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McGill students approve pro-life club

by Archives November 4, 2008

MONTREAL (CUP) – A controversial anti-abortion group has won club status at Montreal’s McGill University.
The Student Society of McGill University voted 21 to two in favour of granting the group club status at a meeting on Oct. 28.
After an animated debate from councillors, concerned students and the club’s supporters, Choose Life was granted interim status and will be able to apply for full club status after three months, the standard for all new clubs at McGill.
Natalie Fohl, Choose Life’s director, defended the group’s legitimacy at the meeting stressing that SSMU club status will facilitate “pro-life” discussion at educational events and will ensure that a variety of services and options are available on campus for women and partners faced with decisions about pregnancy.
Fohl felt there was a lack of support on campus for women who decide to carry their pregnancy to term and are worried that refusing Choose Life a campus voice would silence pro-life issues.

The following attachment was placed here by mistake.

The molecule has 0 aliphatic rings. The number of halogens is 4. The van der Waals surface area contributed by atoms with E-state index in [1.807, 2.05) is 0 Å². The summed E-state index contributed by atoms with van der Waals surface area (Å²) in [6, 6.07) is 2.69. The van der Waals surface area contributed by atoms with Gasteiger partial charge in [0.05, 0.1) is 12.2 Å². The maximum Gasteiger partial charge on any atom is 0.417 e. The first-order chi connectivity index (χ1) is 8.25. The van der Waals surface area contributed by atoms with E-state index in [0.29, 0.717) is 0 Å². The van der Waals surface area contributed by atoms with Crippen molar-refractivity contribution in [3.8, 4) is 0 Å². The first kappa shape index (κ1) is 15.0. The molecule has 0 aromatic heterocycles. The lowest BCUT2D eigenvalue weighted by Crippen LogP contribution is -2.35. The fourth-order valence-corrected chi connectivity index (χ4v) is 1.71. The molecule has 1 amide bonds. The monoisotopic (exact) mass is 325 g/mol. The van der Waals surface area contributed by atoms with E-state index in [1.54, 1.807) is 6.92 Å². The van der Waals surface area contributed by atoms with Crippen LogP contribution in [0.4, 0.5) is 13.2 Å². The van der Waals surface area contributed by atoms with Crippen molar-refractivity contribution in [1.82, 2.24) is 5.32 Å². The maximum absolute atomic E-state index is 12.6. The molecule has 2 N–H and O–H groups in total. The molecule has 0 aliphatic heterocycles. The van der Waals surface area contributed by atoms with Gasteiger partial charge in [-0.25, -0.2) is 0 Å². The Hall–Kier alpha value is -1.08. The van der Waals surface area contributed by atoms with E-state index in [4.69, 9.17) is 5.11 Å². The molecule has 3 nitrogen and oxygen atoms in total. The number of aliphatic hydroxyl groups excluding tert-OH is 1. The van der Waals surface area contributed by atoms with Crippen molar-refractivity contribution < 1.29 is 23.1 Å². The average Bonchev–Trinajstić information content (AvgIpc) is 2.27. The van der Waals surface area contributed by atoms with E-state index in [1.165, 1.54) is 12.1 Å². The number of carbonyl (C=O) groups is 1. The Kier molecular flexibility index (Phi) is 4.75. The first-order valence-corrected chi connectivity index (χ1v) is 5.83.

“The more options there are on campus, the better off [women] will be with making decisions for their own care,” said Kathryn Sawyer, a Choose Life representative, at the meeting.
Councillor José Díaz disagreed with a gallery member who questioned the legal and moral implications of SSMU’s decision to accept a group with a controversial definition of conception.
“Universities are the best places for this kind of debate. SSMU can’t stop anti-abortion groups just because of their definitions,” Diaz said.
Based on tactics of outside anti-abortion groups, students watching the meeting said they were worried Choose Life members would distribute graphic pamphlets hostile to abortion.
In response to these accusations, Fohl assured council attendees that Choose Life’s activities would be non-incendiary.
“[We’re] against using graphic pictures or circulating literature that could be construed as hateful,” Fohl said.
Devin Alfaro, SSMU VP external, assured the room that if Choose Life was to circulate hateful material during its interim period, the society would stop its activities.
Women’s studies student Andrew Thorne, who watched the meeting, said he opposed the club’s legitimization by the SSMU.
“Pro-life is inherently violent against women and against human rights,” he said.
Alexandre Shee, SSMU law students’ representative, supported granting Choose Life interim club status.
“SSMU should not limit freedom, thought, or opinion as defined by the Canadian Constitution,” Shee said.

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